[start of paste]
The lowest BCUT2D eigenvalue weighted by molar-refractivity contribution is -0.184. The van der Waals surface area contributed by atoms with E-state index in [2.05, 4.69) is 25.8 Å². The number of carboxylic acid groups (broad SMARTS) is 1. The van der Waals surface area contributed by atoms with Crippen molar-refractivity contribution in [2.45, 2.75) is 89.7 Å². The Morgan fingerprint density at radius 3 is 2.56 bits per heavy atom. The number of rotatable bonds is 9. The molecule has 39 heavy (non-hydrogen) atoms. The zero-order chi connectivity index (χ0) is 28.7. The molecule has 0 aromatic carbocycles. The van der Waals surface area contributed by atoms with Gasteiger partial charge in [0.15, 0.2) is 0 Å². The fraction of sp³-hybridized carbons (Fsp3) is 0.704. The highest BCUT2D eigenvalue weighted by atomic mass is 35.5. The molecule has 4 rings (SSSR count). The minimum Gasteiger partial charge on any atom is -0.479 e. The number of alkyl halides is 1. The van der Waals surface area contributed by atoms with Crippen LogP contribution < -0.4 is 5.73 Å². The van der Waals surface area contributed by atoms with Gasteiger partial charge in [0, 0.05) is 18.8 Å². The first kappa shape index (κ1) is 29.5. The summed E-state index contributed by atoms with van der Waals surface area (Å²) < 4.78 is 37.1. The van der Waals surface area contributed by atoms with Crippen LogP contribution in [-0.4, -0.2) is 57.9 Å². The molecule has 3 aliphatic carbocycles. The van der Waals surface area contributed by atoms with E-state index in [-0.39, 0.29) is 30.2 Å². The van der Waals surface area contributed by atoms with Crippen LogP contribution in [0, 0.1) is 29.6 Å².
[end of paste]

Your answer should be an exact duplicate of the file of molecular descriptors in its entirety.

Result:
The lowest BCUT2D eigenvalue weighted by molar-refractivity contribution is -0.184. The van der Waals surface area contributed by atoms with E-state index in [2.05, 4.69) is 25.8 Å². The number of carboxylic acid groups (broad SMARTS) is 1. The van der Waals surface area contributed by atoms with Crippen molar-refractivity contribution in [2.45, 2.75) is 89.7 Å². The Morgan fingerprint density at radius 3 is 2.56 bits per heavy atom. The number of rotatable bonds is 9. The molecule has 39 heavy (non-hydrogen) atoms. The zero-order chi connectivity index (χ0) is 28.7. The molecule has 0 aromatic carbocycles. The van der Waals surface area contributed by atoms with Gasteiger partial charge in [0.15, 0.2) is 0 Å². The fraction of sp³-hybridized carbons (Fsp3) is 0.704. The highest BCUT2D eigenvalue weighted by atomic mass is 35.5. The molecule has 4 rings (SSSR count). The minimum Gasteiger partial charge on any atom is -0.479 e. The number of alkyl halides is 1. The van der Waals surface area contributed by atoms with Crippen LogP contribution < -0.4 is 5.73 Å². The van der Waals surface area contributed by atoms with Gasteiger partial charge in [0, 0.05) is 18.8 Å². The first kappa shape index (κ1) is 29.5. The summed E-state index contributed by atoms with van der Waals surface area (Å²) < 4.78 is 37.1. The van der Waals surface area contributed by atoms with Crippen LogP contribution in [-0.4, -0.2) is 57.9 Å². The molecule has 3 aliphatic carbocycles. The van der Waals surface area contributed by atoms with E-state index in [-0.39, 0.29) is 30.2 Å². The van der Waals surface area contributed by atoms with Crippen LogP contribution in [0, 0.1) is 29.6 Å².